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Mile High Morning: Denver's voluntary virtual offseason program set to begin as team marches toward 2020 season

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The Lead

With draft picks made and college free agents added, the Broncos are ready to take the next step toward the 2020 season.

That begins today, as the Broncos previously announced that their three-week voluntary virtual offseason program starts on April 27. Though teams may not begin on-field work or reopen facilities until all 32 facilities are allowed by local, state and federal regulations, during this time teams may host virtual meetings and workouts, in addition to non-football educational elements.

"That's just for two hours of video and meetings, and then there's the potential for two hours of working out," said Brandon McManus, who is the Broncos' NFL Players Association representative. "Now, teams don't have to opt in to a virtual workout; they could choose not to do that, but they can choose to do the virtual meetings, which players then voluntarily report to in this time period — and that goes through May 15. …

"Pretty much at that point on May 15, it's a wait-and-see period, if the facilities are open. But if they're not, then they will continue to do these virtual workouts for two hours, meetings for two hours — potentially for virtual workouts — and hopefully at some point, facilities will be open. But if not, we'll maintain the virtual up until whenever they reconvene about training camp."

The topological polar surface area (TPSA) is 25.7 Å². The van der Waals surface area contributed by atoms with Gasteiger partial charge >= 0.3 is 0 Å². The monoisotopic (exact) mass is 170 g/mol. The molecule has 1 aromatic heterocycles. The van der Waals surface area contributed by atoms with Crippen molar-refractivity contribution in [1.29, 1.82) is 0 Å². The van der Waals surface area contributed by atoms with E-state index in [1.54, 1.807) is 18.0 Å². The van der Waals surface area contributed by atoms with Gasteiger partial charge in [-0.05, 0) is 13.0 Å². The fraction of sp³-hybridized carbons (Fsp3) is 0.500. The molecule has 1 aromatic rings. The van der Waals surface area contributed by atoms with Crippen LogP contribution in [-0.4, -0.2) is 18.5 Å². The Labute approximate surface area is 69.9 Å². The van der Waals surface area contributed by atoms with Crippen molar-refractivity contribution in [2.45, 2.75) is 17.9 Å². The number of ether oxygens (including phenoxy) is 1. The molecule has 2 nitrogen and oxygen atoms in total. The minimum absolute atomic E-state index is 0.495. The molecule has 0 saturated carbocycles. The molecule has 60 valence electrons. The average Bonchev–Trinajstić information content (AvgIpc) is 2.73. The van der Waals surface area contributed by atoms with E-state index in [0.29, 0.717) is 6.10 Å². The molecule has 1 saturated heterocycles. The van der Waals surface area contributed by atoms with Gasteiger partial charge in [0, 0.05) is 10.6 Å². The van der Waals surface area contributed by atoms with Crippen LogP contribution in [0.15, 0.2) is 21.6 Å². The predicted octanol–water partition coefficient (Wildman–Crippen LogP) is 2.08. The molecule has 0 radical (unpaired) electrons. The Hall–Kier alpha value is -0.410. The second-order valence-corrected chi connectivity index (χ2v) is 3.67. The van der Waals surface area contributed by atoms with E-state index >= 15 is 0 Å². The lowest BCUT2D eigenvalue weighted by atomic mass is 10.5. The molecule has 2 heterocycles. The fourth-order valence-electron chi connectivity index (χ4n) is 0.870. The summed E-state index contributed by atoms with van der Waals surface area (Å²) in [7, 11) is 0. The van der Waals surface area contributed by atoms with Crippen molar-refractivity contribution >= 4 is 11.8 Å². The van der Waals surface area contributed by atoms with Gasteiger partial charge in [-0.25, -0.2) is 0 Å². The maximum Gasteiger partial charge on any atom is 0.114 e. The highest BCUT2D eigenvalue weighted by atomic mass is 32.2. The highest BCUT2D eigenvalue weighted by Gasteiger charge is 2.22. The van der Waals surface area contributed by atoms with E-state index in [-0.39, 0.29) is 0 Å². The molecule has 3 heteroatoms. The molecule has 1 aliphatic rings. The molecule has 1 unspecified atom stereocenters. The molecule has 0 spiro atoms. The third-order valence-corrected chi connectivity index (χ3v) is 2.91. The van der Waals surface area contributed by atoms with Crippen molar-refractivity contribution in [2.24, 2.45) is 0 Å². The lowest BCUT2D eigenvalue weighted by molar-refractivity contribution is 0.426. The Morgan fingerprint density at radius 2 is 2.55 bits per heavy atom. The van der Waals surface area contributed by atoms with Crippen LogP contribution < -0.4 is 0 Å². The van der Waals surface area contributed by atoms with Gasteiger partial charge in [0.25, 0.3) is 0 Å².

As Head Coach Vic Fangio said Saturday, this period will be quite uncertain, but they will nevertheless press Drew Lock and the offense as they learn a new offense under Offensive Coordinator Pat Shurmur.

"I'm sure there will be some trial and error with the total communication, because now you're communicating with a bunch of different players at one time and from all different locations," Fangio said. "We're going to see how it goes, but we're going to be aggressive to push the limits of this teaching situation because it's critical especially for our offense and quarterback ... with Drew [and] putting in a new offense. We're going to make the most of it. I'm sure some of it will be trial and error. We'll make adjustments as we get through these next three weeks, but I'm confident we'll get a lot out of it."

The voluntary program does not include the team's rookies.

Below the Fold

In a fascinating profile about Jerry Jeudy's path to the NFL and what drives him, The Denver Post's Sean Keeler talks to a handful of people who have witnessed Jeudy's talents grow. In the eyes of Mike Locksley, who was Alabama's offensive coordinator in 2018 and their wide receivers coach in 2017, Jeudy could be even more productive in the NFL.

With the Denver's third-round selection of Lloyd Cushenberry III, the Broncos completed their 2019 draft-day trade with the Steelers. In exchange for the 10th-overall pick, Pittsburgh gave Denver the 20th-, 52nd- and 83rd-overall picks. John Elway then used the No. 52 pick in a package to trade up for pick No. 42, where he selected Drew Lock. In all, the Broncos got Lock, Noah Fant and Cushenberry. Over at The Denver Post, Ryan O'Halloran muses on the trade results.

With the offseason roster practically finalized (there will probably be some occasional tweaks over the coming months), Aric DiLalla breaks down the status of each position group.

The Unclassifieds

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